Have you ever noticed how some things seem to take forever and with others, time flies by? Have you ever gotten so involved in a task that hours pass without notice? Have you ever gotten in the slowest line at the supermarket or bank?
This is the essence of time distortion. Perception overrides reality.
Perception IS Reality
I read somewhere that AT&T did a call center study to analyze customer perceptions of hold time. They found that customer's perceptions of hold time were almost twice as long as reality. A one-minute wait seemed like two minutes. I can tell you that customers begin to abandon calls after 60 seconds. They hate to wait.
I've been working in hospitals lately. If you've ever been a patient in an emergency room, you know that time passes slowly. If a study could be done, I'd bet that a patient's perception of time distorts one minute into five or even ten.
- To your customer, any delay seems longer than it really is.
Employees, on the other hand, experience something quite different. A nurse in an emergency room is often handling three or more patients simultaneously. They are multitasking. It's not unusual for five or ten minutes to flash by in the blink of an eye.
ER nurses are often required to collect blood samples from patients. Any delay in collection delays lab work, which delays diagnosis and treatment. If the collection isn't done immediately after the doctor orders it, the collection can be delayed by up to 30 minutes because the nurse simply loses track of time.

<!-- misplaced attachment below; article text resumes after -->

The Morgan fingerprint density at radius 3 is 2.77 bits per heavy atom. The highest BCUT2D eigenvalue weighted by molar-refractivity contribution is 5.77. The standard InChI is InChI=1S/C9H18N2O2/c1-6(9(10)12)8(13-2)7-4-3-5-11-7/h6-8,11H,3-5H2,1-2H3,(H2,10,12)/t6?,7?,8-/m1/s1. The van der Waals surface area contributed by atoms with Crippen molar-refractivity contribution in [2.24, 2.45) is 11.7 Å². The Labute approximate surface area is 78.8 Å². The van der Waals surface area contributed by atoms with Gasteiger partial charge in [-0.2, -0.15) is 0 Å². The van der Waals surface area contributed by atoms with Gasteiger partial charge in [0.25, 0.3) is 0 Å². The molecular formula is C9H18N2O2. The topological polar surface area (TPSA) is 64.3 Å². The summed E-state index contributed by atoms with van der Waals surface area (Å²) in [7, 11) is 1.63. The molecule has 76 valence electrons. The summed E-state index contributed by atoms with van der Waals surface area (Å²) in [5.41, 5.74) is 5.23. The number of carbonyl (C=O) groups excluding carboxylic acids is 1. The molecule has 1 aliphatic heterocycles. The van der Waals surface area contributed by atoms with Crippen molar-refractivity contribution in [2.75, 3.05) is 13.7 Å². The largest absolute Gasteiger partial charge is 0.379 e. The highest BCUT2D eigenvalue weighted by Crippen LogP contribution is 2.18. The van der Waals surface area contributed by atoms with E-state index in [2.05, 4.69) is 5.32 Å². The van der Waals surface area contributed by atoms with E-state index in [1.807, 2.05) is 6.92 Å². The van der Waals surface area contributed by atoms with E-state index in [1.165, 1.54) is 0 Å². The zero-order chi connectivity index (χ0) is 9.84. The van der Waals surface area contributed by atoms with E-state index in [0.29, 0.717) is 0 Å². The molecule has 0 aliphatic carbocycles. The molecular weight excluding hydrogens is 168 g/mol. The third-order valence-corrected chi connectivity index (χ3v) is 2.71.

To the patient, eons have passed by - to the nurse, only a few seconds or minutes. Which one is right? Neither. Which one matters most? The patient.
What does wait time feel like to your customer?
Here's my point:
From your employee's point of view, time flies. From your customer's point of view, time drags whenever they have to wait for anything. Change your processes to eliminate delay whenever and wherever possible.
Customers will take notice.
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